A Case for Abolishing Political Parties

Daily Herald (Arlington Heights, IL), April 13, 2013 | Go to article overview

A Case for Abolishing Political Parties


A case for abolishing political parties

Don Buck wrote that there are two issues that are most of our financial and political problems. His solutions are excellent.

First is term limits -- because our Founding Fathers did not intend that politicians make a career of their elected offices.

And his solution for taxation is the proposed fair tax, but there is an issue that has probably created more political problems, and this would be political parties. When our Founding Fathers established our republic they were concerned about factions being a detriment to the republic they gave us. Political parties are the ultimate factions; our Founding Fathers should have banned factions that evolved into political parties.

In a republic, political parties are superfluous entities. In a republic, we elect people to vote on issues according to how the majority of his constituents want him or her to vote.

So, let's just abolish political parties -- an archaic concept -- not necessary in a republic.

Chuck Coletta

Lombard

Biggest mistake: U.S. delay on WWII

I would like to comment on Richard Cohen's World War II column and the fine response by Mr. Hogan on April 6. First, contending that the Soviet Union won the war seems to me quite an exaggeration of the facts.

True, the Soviets may have done more, but the Allies (as Hogan explained) caused the Germans to keep forces in and around Europe, preventing the axis from sending even more divisions and military equipment into Russia. Even the anticipation of a second front, which Stalin had been arguing for since the beginning, kept the Gemans committed to a large force in Europe. Therefore, without Allied offensives, bombings and supplying equipment to the Soviets, the fighting on the Eastern front may have had a more questionable outcome.

Even the possibility that Stalin would have negotiated a separate peace with Hitler, was something that worried Roosevelt and Churchill.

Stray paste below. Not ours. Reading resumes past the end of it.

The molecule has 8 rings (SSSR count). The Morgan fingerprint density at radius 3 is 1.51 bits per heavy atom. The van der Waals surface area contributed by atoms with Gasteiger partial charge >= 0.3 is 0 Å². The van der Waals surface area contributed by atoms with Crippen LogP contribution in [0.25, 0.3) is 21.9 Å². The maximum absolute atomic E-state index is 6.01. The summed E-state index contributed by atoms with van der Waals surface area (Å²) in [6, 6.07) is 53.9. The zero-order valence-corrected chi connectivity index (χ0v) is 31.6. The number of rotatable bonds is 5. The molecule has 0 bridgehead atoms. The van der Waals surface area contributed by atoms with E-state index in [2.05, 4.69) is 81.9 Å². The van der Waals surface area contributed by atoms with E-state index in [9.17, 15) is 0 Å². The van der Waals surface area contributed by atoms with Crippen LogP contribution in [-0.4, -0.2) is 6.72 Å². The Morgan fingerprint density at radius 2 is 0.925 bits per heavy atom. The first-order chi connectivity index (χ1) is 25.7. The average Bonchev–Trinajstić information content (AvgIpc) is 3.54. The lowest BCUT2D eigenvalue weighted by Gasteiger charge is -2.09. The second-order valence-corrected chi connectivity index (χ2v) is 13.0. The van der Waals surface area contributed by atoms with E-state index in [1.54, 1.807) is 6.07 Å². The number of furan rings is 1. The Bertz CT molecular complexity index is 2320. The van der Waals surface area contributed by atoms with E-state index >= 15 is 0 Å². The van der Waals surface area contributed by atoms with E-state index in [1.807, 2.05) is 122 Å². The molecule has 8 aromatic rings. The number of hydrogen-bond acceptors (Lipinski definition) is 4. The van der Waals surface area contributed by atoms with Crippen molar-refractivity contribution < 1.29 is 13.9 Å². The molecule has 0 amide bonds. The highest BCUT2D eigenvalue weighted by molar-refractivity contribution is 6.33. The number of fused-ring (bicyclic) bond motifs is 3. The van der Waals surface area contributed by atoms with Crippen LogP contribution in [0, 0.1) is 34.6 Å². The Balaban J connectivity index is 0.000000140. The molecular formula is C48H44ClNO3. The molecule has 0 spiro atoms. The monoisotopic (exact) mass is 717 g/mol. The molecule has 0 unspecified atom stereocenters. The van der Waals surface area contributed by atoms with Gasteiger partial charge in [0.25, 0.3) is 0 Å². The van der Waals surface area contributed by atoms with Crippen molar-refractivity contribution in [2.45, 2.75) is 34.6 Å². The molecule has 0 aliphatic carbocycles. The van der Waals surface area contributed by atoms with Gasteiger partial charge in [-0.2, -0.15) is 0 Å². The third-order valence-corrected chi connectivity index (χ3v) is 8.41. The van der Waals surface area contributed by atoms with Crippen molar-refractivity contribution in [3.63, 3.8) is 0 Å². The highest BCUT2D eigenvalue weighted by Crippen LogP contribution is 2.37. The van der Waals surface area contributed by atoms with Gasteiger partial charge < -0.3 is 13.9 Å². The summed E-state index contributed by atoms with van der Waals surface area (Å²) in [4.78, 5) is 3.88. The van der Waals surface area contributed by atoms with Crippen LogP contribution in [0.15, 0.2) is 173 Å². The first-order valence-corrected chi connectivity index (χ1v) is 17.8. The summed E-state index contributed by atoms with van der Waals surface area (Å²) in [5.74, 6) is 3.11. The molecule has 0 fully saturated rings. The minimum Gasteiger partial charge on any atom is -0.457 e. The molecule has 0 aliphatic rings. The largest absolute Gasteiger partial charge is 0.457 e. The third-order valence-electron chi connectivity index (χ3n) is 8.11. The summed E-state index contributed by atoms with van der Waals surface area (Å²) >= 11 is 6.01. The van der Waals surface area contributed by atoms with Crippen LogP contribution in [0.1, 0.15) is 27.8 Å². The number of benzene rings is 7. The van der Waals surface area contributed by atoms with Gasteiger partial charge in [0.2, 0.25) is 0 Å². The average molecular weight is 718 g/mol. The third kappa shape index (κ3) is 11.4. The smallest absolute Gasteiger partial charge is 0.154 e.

Secondly, as Hogan stated, the U.S. was "rightfully preoccupied with the Pacific." The question I keep asking myself is why we were not "rightfully preoccupied" in Europe, when the war there first broke out? I understand we were isolationists and didn't want to engage in European affairs. But in 1939 and 1940, when Poland was overrun, France was conquered and London was being bombed on a daily basis, America stood by and did nothing.

Sometimes I wish we were isolationist now. It seems we get involved too easily in wars. And the more history that I read, the more anti-war I become.

But our involvement in World War II should have come much sooner. These were are Allies, these were our friends, and yet we initially turned our backs on them, even as they were being destroyed. In my opinion, it was one of the most costly and insensitive mistakes our great country has ever made.

Don Tuzzo

Algonquin

Third candidate cost mayoral race

Is Robin Meier's campaign be to blame for Wally Frasier's loss in the Mundelein mayoral race?

It's quite possible. They had similar ideas and opinions on the future of Mundelein. I think that Frasier was the stronger candidate and that if Meier was to have dropped out of the race and endorsed Frasier, then he could have easily swept the election, by gaining support from her and her supporters.

Lentz was qualified for the position and took a different stance that separated him from the other two candidates, which led him to less competition to gain his supporters.

I am looking to see Lentz hard at work in the new few weeks, bringing what he promised to the residents of Mundelein -- new streets, a revived downtown, growth in business. …

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